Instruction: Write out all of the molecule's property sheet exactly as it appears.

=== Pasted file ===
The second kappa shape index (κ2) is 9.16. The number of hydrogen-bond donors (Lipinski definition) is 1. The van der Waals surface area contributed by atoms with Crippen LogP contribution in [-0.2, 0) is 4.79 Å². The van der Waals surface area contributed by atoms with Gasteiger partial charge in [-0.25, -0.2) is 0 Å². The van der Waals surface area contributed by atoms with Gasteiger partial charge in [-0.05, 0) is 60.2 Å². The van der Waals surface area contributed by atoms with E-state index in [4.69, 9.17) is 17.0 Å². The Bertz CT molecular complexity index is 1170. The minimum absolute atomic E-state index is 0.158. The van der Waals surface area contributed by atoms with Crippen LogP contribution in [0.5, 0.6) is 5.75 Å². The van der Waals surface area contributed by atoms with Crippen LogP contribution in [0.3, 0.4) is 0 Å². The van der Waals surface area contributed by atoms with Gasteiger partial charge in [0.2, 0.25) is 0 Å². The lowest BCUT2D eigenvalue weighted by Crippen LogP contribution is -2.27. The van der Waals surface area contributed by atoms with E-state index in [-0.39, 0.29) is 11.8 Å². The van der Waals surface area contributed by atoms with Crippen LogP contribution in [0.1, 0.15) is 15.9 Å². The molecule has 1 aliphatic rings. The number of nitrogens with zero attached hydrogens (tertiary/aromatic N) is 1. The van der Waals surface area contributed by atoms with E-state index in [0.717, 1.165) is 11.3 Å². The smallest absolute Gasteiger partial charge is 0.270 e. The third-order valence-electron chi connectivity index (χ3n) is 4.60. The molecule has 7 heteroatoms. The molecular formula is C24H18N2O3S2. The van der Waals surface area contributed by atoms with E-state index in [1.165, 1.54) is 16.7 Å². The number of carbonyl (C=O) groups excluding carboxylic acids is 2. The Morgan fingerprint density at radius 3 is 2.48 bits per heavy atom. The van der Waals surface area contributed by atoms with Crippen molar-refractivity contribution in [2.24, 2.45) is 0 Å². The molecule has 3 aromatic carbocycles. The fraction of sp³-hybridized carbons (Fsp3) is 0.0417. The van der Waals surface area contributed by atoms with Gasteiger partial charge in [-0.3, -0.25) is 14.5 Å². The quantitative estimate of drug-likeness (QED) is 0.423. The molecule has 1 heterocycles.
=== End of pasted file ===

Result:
The second kappa shape index (κ2) is 9.16. The number of hydrogen-bond donors (Lipinski definition) is 1. The van der Waals surface area contributed by atoms with Crippen LogP contribution in [-0.2, 0) is 4.79 Å². The van der Waals surface area contributed by atoms with Gasteiger partial charge in [-0.25, -0.2) is 0 Å². The van der Waals surface area contributed by atoms with Gasteiger partial charge in [-0.05, 0) is 60.2 Å². The van der Waals surface area contributed by atoms with E-state index in [4.69, 9.17) is 17.0 Å². The Bertz CT molecular complexity index is 1170. The minimum absolute atomic E-state index is 0.158. The van der Waals surface area contributed by atoms with Crippen LogP contribution in [0.5, 0.6) is 5.75 Å². The van der Waals surface area contributed by atoms with Crippen LogP contribution in [0.3, 0.4) is 0 Å². The van der Waals surface area contributed by atoms with Gasteiger partial charge in [0.2, 0.25) is 0 Å². The lowest BCUT2D eigenvalue weighted by Crippen LogP contribution is -2.27. The van der Waals surface area contributed by atoms with E-state index in [-0.39, 0.29) is 11.8 Å². The van der Waals surface area contributed by atoms with Crippen LogP contribution in [0.1, 0.15) is 15.9 Å². The molecule has 1 aliphatic rings. The number of nitrogens with zero attached hydrogens (tertiary/aromatic N) is 1. The van der Waals surface area contributed by atoms with E-state index in [0.717, 1.165) is 11.3 Å². The smallest absolute Gasteiger partial charge is 0.270 e. The third-order valence-electron chi connectivity index (χ3n) is 4.60. The molecule has 7 heteroatoms. The molecular formula is C24H18N2O3S2. The van der Waals surface area contributed by atoms with E-state index in [1.165, 1.54) is 16.7 Å². The number of carbonyl (C=O) groups excluding carboxylic acids is 2. The Morgan fingerprint density at radius 3 is 2.48 bits per heavy atom. The van der Waals surface area contributed by atoms with Crippen molar-refractivity contribution in [2.24, 2.45) is 0 Å². The molecule has 3 aromatic carbocycles. The fraction of sp³-hybridized carbons (Fsp3) is 0.0417. The van der Waals surface area contributed by atoms with Gasteiger partial charge in [-0.3, -0.25) is 14.5 Å². The quantitative estimate of drug-likeness (QED) is 0.423. The molecule has 1 heterocycles.